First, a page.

Will the global chip shortage stretch into 2024 according to Intel’s CEO?

global chip shortage

Few months ago, Intel CEO Pat Gelsinger predicted the global chip shortage would last until at least 2023. Six months after the prediction, he is now suggesting it might be 2024 before we are fully out of the woods.


Impending Shortage Situation


Recently, Intel’s CEO has put forth his prediction about the ongoing global chip shortage. He said: “[W]e believe the overall semiconductor shortage will now drift into 2024, from our earlier estimates in 2023, just because the shortages have now hit equipment and some of those factory ramps will be more challenged.

Although it might be a concerning situation, the global chip shortage is an involved, evolving situation that does not affect every kind of chip at every time. Some industries and some kinds of parts have been worse hit than others as things go on. In fact, Intel’s own chips are doing fairly well.


Global Chip Shortage Explained


When Gelsinger says that the global chip shortage will stretch into 2024, he is partly talking about the industry’s ability to meet the demand for new products being built on new lines, not just existing ones. As per certain reports, chipmaking equipment suppliers are now backed up more than 18 months, up from six months just last year.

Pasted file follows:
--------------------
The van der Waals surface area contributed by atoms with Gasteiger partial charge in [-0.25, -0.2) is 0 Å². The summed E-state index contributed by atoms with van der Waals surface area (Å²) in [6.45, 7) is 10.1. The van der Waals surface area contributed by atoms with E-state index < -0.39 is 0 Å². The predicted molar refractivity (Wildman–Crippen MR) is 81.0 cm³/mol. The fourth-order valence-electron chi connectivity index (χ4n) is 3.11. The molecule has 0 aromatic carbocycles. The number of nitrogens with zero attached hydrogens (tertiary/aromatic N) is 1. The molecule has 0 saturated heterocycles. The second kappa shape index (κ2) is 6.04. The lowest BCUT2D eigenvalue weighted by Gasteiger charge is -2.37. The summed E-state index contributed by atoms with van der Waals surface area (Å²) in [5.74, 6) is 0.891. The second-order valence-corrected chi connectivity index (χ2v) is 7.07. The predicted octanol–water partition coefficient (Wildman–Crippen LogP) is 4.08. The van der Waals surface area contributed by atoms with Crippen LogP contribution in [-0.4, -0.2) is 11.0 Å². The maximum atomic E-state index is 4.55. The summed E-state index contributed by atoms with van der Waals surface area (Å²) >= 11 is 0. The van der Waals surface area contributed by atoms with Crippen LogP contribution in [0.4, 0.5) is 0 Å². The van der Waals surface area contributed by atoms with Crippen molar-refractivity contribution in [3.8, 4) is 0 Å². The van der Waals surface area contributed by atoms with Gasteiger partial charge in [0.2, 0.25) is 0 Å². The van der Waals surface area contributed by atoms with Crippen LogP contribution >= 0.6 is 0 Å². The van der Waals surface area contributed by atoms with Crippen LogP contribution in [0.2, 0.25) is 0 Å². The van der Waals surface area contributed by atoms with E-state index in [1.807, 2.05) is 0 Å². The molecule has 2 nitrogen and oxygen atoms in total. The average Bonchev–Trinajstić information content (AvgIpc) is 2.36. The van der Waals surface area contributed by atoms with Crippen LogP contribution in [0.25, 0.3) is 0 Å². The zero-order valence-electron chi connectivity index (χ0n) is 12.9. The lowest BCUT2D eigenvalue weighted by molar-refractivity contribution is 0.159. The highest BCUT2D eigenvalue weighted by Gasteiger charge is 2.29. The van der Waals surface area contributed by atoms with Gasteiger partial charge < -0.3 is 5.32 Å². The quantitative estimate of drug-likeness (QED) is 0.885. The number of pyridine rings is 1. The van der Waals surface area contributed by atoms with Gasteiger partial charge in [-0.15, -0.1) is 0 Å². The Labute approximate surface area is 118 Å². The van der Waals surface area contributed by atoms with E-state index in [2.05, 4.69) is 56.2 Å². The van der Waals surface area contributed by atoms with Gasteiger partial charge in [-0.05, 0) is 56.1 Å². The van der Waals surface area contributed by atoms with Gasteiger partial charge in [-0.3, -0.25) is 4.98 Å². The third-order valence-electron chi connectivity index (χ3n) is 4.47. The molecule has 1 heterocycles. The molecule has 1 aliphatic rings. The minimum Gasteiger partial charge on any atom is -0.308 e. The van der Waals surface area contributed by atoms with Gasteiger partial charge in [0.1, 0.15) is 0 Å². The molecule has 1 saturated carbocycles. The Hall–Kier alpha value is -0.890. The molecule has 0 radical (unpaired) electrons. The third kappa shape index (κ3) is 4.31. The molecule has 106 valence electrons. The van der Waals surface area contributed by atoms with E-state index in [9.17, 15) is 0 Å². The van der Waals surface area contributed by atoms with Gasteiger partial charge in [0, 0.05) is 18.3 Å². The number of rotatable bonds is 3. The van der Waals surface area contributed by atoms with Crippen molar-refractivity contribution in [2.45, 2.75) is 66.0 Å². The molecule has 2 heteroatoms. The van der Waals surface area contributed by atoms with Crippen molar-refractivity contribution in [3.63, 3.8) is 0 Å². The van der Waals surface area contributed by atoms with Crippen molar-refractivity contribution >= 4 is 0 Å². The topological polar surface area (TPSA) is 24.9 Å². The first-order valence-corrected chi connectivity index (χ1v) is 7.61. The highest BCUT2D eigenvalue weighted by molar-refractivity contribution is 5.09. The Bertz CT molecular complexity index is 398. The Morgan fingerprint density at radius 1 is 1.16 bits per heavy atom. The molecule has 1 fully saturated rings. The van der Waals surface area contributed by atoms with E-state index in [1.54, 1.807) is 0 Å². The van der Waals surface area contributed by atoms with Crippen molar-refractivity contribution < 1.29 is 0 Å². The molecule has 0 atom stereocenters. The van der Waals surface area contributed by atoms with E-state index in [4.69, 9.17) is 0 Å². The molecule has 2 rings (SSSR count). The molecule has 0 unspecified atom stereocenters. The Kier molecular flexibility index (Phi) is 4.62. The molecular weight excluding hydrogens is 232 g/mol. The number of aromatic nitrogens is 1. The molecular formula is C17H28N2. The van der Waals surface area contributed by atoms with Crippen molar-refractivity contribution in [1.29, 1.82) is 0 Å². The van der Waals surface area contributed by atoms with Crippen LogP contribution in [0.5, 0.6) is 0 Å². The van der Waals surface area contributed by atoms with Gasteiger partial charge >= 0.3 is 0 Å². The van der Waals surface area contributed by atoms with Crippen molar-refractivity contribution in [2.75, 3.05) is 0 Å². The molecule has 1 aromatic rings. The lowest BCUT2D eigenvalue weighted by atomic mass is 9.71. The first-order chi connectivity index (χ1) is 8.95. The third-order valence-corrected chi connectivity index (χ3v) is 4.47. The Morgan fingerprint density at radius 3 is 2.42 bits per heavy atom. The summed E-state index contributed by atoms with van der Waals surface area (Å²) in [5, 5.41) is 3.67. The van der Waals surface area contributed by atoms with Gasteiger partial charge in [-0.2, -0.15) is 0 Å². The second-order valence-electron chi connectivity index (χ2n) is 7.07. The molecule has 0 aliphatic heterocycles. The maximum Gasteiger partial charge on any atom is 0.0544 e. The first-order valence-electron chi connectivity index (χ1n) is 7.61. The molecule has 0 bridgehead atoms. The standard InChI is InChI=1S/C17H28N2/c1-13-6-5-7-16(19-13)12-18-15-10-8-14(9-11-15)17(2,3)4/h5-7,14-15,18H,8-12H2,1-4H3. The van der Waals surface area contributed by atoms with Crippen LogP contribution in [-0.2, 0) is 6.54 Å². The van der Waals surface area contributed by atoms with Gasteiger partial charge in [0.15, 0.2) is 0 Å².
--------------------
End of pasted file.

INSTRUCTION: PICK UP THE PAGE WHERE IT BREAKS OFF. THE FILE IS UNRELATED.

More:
CPUs, GPUs, and game consoles were some of the highest-profile items hit by shortages, but it seems like supply and demand are already beginning to equalize there. But networking chip vendors are still in the middle of a significant chip shortage: Gelsinger namedropped ethernet as a particularly difficult “ecosystem supply constraint” that has slowed down PC shipments.


Intel’s Client Computing Group


But that’s not why Intel’s Client Computing Group (which handles consumer processors, among other things) is down 13% this quarter. Intel attributed that to a ramp-down of the Apple CPU and modem business and OEM inventory burn as well as lower consumer and education demand. Schools are buying fewer Chromebooks and Apple has all but fully transitioned away from Intel to its own M1 processor, which left Intel laptops in the dust.

Intel is one of the companies investing heavily in new production lines, by the way, building new fabs in Ohio, Arizona, and Germany, though the current timeline suggests none of those new fabs will go online until the chip shortage is over. The first new fabs in Chandler, Arizona, aren’t scheduled to open until 2024.


Also Read: Are giant automakers shutting factories due to the global chip shortage?